the morning of the 27th to transfer Cleburne's Division of Hardee's Corps to our right, where it was formed on the prolongathim at the time, in lieu of forwarding it through Lieutenant General Hardee to whose corps he was attached. Again, in refe line, and to assail that flank at dawn next day. Polk and Hardee were instructed to join in the battle successively, obliqu us greatly the advantage if a general battle ensued; that Hardee and Polk could be in readiness to come to my assistance, irs were dispatched for the two remaining corps commanders, Hardee and Polk, who shortly joined us. They were instructed to he so to be, unless the order was countermanded. Lieutenant Generals Hardee and Stewart then joined me in a telegram to the I did not hear. At the close of it, however, you and General Hardee and I went into the Adjutant General's office, and togollows: Richmond, July 18th, I864. to Generals Hood, Hardee and Stewart. Your telegram of this date received. A c
, and the more thorough the demoralization. As I have already mentioned, Lee handled his troops upon a directly opposite basis. They were always taught to work out the best means to get at the enemy, in order to cripple or destroy him, in lieu of ever seeking the best means to get away from him. Therefore the Lee and. Jackson school is the opposite of the Joe Johnston school, and one will always elevate and inspirit, whilst the other will depress and paralyze. The statement of Lieutenant Generals Hardee and Stewart, to the effect that the Confederate Army, after crossing the Chattahoochee, had as much spirit and confidence as it possessed at Dalton, is erroneous. Whilst I have a proper regard for the opinions of these officers who spoke, I believe, in all sincerity, I cannot but consider that their impressions were formed from their own standpoint, without having actual knowledge of the high state of perfection obtained by the troops in the Virginia Army, under the training and m
e. When I again have the leisure to continue my reply to the many unwarranted statements contained in General Johnston's book, I may find it necessary to bring forth also this important truth. I am yours truly, J. B. Hood. When I recall the different events with which the military career of General Johnston is connected, it is difficult to believe that he ever had any other fixed plan than that of retreat. Possibly the following paragraph in reference to a light engagement of General Hardee, on the I5th of March, I865, near Averysboroa, North Carolina, may indicate the nature of his expectations, after a surrender of Richmond, Atlanta, etc., etc., and a final retreat to the seashore, the last point of resistance: That report, if correct, proves that the soldiers of General Sherman's Army had been demoralized by their course of life on the Southern plantations. Those soldiers, when fighting between Dalton and Atlanta, could not have been driven back repeatedly by a fourth o
, Stewart's Corps was in position on the left, Hardee's in the centre, and Cheatham's on the right. Orders were given to Generals Hardee and Stewart to observe closely and report promptly the progreposed as follows: Stewart's Corps on the left, Hardee's in the centre, and Cheatham's on the right eam a division front to the right. To do this, Hardee and Stewart were each ordered to extend a half The plan was for the divisions (commencing on Hardee's right) to move forward, successively, en ech instructions of the General Commanding to General Hardee and myself. I was to hold a division in r been withdrawn from the lines on the right of Hardee's Corps. His corps and mine were to close to half-a-mile. At 1 o'clock I found the left of Hardee's Corps just beginning to shift to the right. of the Army. General Hood's old corps and General Hardee's were both on my right. The troops were rting Stewart's gallant assault, the troops of Hardee — as their losses on that day indicate — did n[7 more...]<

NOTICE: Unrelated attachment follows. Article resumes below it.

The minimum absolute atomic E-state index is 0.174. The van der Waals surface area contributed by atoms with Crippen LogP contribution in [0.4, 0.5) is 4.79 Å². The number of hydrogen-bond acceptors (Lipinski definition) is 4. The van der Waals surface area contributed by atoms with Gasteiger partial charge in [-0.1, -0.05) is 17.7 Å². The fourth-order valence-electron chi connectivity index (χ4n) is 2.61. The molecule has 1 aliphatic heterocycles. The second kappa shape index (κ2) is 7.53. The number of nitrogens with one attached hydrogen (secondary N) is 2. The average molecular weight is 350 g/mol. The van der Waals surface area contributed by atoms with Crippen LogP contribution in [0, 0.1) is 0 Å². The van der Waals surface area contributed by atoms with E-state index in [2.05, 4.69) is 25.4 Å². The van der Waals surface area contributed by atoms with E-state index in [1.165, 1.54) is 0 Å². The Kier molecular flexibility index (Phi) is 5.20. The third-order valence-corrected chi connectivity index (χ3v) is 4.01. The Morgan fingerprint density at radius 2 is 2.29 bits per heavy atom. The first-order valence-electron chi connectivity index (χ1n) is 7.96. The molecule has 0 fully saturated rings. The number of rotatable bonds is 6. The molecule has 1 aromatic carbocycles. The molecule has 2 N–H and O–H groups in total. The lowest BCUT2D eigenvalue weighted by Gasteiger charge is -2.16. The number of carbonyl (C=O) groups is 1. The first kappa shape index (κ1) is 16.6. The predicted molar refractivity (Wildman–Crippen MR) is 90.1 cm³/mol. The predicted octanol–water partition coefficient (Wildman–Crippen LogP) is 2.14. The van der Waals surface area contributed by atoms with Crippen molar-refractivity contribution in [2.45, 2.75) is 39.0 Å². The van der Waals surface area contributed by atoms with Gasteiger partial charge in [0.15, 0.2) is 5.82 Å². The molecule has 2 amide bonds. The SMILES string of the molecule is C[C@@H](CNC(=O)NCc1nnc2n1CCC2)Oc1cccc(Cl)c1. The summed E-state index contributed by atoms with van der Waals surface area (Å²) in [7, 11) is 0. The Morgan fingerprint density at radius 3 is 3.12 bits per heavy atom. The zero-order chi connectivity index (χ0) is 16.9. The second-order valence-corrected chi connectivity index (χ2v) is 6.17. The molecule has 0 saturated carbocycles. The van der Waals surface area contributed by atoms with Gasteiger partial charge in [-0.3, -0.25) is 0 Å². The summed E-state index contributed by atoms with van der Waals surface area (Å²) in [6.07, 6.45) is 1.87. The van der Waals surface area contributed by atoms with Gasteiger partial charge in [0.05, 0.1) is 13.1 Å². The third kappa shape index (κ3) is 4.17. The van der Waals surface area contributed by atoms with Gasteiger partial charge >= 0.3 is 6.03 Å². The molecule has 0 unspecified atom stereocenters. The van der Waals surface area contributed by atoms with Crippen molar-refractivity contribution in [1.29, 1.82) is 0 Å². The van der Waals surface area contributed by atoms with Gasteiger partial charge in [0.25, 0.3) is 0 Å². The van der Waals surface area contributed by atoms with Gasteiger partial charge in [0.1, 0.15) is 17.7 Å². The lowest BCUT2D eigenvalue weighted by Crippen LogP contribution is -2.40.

Major General Wheeler was ordered to move on Hardee's right with all the cavalry at his disposal, take up the movement from his right as soon as Hardee succeeded in forcing back, or throwing into cothe movement became general, i. e., as soon as Hardee and Cheatham succeeded in driving the Federalsr his right. Though the movement assigned General Hardee, on this occasion, was a very simple one, to act as soon as the battle was initiated by Hardee who was supposed to be at that moment in rear flank of the enemy. I at once perceived that Hardee had not only failed to turn McPherson's left, gallant attack on the 20th was neutralized by Hardee's inertness on the right; and the failure in t, on the 20th, of the best troops of the Army, Hardee's Corps. Shortly after the beginning of the ss unfortunate observation to Cleburne that General Hardee gave a similar warning to other officers. likewise in attributing the lack of spirit in Hardee's troops to fatigue from the march of the nigh[20 more...]
n to escape or resist your pursuing Army. General Hardee's minute knowledge of the country and his ord protection to the road at that point. General Hardee, who was at this juncture in the vicinity This action became the signal for battle. General Hardee was instructed to move rapidly with his trt instructions delivered, I impressed upon General Hardee that the fate of Atlanta rested upon his ah and Ready. The arrival of no messenger from Hardee caused me to fear that the attack had not beenon after his Corps arrived at Jonesboroa. General Hardee transmitted to me no official report at thI been enabled to carry into effect this plan, Hardee and Lee would not have been sent to Jonesboroainterrupted march, information reached me that Hardee's Corps was engaged with a large force of the the scene of action, the contest had ceased. Hardee's troops had been attacked by a considerable fn should have occupied him-self with attacking Hardee's entrenched position, instead of falling upon[2 more...]
1 2